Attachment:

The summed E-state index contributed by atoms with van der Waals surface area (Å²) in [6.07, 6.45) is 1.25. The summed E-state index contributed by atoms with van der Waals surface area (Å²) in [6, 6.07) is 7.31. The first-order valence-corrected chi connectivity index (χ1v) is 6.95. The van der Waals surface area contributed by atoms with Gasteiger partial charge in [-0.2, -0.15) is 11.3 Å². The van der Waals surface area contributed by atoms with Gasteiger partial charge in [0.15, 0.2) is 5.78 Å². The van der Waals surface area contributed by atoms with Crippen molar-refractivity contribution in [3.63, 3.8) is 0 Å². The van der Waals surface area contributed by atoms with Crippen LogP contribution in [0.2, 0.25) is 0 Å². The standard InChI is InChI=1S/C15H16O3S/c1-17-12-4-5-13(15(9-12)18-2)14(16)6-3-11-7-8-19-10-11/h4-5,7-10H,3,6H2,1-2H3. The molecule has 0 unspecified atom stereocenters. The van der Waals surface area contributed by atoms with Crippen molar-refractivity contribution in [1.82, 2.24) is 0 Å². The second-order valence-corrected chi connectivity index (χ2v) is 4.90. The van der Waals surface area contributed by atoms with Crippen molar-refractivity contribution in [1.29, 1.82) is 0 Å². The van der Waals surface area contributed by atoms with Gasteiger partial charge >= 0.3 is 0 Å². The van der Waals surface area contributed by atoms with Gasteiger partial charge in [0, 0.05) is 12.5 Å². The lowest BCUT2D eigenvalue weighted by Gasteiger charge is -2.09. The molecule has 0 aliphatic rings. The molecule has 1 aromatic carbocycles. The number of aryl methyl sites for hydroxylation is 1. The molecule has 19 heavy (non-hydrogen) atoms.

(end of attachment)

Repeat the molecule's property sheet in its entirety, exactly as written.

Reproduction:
The summed E-state index contributed by atoms with van der Waals surface area (Å²) in [6.07, 6.45) is 1.25. The summed E-state index contributed by atoms with van der Waals surface area (Å²) in [6, 6.07) is 7.31. The first-order valence-corrected chi connectivity index (χ1v) is 6.95. The van der Waals surface area contributed by atoms with Gasteiger partial charge in [-0.2, -0.15) is 11.3 Å². The van der Waals surface area contributed by atoms with Gasteiger partial charge in [0.15, 0.2) is 5.78 Å². The van der Waals surface area contributed by atoms with Crippen molar-refractivity contribution in [3.63, 3.8) is 0 Å². The van der Waals surface area contributed by atoms with Crippen LogP contribution in [0.2, 0.25) is 0 Å². The standard InChI is InChI=1S/C15H16O3S/c1-17-12-4-5-13(15(9-12)18-2)14(16)6-3-11-7-8-19-10-11/h4-5,7-10H,3,6H2,1-2H3. The molecule has 0 unspecified atom stereocenters. The van der Waals surface area contributed by atoms with Crippen molar-refractivity contribution in [1.82, 2.24) is 0 Å². The second-order valence-corrected chi connectivity index (χ2v) is 4.90. The van der Waals surface area contributed by atoms with Crippen molar-refractivity contribution in [1.29, 1.82) is 0 Å². The van der Waals surface area contributed by atoms with Gasteiger partial charge >= 0.3 is 0 Å². The van der Waals surface area contributed by atoms with Gasteiger partial charge in [0, 0.05) is 12.5 Å². The lowest BCUT2D eigenvalue weighted by Gasteiger charge is -2.09. The molecule has 0 aliphatic rings. The molecule has 1 aromatic carbocycles. The number of aryl methyl sites for hydroxylation is 1. The molecule has 19 heavy (non-hydrogen) atoms.